If you’re thinking of running a rapidly built personal website on Squarespace, my advice would be to look elsewhere. You’ll pay a premium for very standard services here. Squarespace is heavily geared towards business and e-commerce sites and most of their resources seem to indicate that. Learn more.
September 29, 2020•
Squarespace offers users a fast and easy way to build websites through a drag-and-drop interface. Founded in 2003, it has today grown to become on of the leading website builders available on the Internet. It boasts millions of websites launched through its auspices and today employs more than 800 staff in three locations; New York City, Portland and Dublin.
What makes site builders like Squarespace unique is that it not only empowers individuals, but also supports small businesses by giving them the power to create with limited technical knowledge. All users need to focus on are the aesthetics of their site and their own core business areas.
While it is true that there are a ton of website builders existing today, I have found that each has its differences. In some cases, subtly, in other cases not. Squarespace for example stands out in its e-commerce offerings.
This isn’t to say one is better than another, but evaluations need to be made as to whether each is a right fit for your needs.
Pro of Squarespace
Con of Squarespace
From most site builders, I expect relatively good speed test results. Squarespace didn’t really disappoint, although I was a little surprised that the rating wasn’t higher than what I got. For Webpagespeed test, there was a slight underperformance in terms of Time to First Byte (TTFB), but other than that, all the right boxes were checked.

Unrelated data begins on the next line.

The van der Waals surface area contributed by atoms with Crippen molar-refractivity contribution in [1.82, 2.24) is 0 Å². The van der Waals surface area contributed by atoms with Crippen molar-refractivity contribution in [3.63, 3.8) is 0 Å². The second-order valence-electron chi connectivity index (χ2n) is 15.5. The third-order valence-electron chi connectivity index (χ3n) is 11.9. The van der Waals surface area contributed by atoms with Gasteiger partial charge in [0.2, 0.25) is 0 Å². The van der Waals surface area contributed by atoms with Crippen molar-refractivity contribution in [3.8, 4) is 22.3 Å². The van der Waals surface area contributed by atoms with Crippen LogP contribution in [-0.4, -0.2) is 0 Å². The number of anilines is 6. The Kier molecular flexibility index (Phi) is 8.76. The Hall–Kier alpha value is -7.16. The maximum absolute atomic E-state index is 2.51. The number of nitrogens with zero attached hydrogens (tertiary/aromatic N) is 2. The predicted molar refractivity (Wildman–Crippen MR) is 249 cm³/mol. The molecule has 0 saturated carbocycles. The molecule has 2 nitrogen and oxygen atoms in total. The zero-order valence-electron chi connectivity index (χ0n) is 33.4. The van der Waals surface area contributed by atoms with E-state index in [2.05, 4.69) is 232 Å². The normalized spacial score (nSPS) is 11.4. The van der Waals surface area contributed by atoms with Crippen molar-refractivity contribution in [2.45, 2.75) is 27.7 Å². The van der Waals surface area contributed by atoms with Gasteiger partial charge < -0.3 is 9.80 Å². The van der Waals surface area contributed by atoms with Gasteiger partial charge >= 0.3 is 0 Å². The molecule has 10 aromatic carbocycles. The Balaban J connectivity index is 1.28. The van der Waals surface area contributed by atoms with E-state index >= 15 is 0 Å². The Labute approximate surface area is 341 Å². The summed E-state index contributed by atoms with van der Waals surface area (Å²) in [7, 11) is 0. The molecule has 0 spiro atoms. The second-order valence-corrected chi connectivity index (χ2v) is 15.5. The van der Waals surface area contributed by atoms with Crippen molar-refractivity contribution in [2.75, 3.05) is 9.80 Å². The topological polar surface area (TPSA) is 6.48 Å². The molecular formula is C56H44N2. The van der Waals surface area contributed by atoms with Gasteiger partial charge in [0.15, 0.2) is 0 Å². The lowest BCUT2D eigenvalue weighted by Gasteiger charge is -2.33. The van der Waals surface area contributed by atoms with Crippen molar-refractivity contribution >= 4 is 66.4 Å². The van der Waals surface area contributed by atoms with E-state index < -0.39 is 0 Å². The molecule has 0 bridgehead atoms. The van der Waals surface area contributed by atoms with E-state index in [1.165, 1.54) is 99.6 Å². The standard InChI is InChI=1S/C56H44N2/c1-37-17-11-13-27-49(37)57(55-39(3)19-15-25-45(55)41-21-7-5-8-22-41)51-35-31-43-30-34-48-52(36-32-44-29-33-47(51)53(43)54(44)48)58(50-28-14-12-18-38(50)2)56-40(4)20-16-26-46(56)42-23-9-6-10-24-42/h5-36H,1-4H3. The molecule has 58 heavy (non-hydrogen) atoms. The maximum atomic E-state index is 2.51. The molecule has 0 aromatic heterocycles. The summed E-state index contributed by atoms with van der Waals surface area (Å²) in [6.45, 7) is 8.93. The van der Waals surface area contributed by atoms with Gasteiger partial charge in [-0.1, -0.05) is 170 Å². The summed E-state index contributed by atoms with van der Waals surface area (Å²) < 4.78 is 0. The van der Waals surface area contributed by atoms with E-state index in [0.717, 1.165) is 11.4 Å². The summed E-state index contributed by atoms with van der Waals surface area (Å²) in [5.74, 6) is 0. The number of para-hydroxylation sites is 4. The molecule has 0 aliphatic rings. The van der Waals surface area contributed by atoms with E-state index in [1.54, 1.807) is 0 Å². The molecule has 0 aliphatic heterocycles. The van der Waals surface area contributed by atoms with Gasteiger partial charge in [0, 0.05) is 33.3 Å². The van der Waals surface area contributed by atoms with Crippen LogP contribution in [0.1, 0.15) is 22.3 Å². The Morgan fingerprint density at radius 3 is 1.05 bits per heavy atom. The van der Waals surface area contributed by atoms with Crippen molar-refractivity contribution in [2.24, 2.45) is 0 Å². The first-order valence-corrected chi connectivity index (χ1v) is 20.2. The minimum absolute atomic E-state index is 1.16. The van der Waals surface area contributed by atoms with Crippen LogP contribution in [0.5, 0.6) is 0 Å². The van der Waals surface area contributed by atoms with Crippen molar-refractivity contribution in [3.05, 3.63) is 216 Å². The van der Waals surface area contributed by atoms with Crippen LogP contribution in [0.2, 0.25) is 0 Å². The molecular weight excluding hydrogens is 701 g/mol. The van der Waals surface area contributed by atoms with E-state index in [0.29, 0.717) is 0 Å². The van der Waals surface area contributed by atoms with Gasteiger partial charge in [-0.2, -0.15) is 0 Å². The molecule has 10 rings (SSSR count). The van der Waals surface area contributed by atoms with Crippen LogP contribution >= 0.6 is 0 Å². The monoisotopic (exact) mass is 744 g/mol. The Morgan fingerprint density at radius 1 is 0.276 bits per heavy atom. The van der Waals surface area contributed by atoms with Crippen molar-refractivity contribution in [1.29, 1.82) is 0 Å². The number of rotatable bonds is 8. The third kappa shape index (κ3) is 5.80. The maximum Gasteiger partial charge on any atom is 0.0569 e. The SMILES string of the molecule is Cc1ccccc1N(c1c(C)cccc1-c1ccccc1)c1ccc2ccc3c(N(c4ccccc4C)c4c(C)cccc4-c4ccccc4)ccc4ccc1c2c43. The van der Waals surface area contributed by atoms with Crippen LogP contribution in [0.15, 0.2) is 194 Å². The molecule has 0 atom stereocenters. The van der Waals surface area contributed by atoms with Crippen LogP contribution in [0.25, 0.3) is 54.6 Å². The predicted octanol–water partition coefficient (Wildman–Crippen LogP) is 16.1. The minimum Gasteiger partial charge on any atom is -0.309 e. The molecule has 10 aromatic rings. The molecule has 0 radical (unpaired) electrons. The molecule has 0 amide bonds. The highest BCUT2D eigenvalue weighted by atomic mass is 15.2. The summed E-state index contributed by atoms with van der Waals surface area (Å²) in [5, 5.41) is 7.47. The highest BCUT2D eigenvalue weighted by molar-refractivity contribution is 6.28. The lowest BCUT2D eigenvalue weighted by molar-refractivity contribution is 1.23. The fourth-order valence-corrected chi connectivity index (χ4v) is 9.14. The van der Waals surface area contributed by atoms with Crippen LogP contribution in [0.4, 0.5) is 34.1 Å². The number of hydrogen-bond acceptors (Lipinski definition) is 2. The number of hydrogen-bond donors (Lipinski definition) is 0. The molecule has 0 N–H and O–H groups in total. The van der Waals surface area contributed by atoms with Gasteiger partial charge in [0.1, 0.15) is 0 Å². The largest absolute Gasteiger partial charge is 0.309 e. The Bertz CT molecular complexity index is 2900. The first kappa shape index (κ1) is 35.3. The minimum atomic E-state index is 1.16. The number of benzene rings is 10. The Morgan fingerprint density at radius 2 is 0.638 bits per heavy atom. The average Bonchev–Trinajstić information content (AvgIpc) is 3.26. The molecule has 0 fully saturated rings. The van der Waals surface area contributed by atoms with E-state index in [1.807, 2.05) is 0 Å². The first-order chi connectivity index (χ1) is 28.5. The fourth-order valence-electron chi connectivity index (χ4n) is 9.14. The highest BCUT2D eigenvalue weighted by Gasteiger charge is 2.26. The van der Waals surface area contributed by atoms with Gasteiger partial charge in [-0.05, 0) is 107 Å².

|US (W)||US (E)||London||Singapore|
|81 ms||38 ms||96 ms||247 ms|
|157 ms||288 ms||273 ms||393 ms|
My test site scored a solid ‘A’ on the Bitcatcha test, which also raised an eyebrow, again, since it could be better. From the Bitcatcha results (see below), my guess is that there is a heavy reliance on US-based servers which pulls down performance from the Asia region a little.
If you look at the results, you’ll notice that tests from all Asia region servers were slower than those from either US or EU. Just something to take note of.
With a choice of 67 templates, it is likely that you’ll be able to find something or other that you like. Once you’ve chosen that it can be customized to your heart’s content. Normally, 67 choices aren’t outstanding. However, I have found that there is a depth to the choices that Squarespace offers.
The secret is to look past the initial design and towards the layout of the template. What Squarespace is offering is a massive combination of various segmented layouts for you to customize. They have almost everything, form the vertical scrolling single-page formats to massive multi-block options.
Take for example the two templates below;
On one hand you have the simple single-block format layout. On the other, you have a complex multi-block main page. And this is just the cover – you can choose templates with various configurations of sub-pages as well.
So, if you’re looking at Squarespace, look past the number of templates and you’ll realize that 67 is all they needed to offer a little bit of everything. All you need to do is worry about the aesthetics. In my opinion, this is the singular, most overlooked portion of their templates.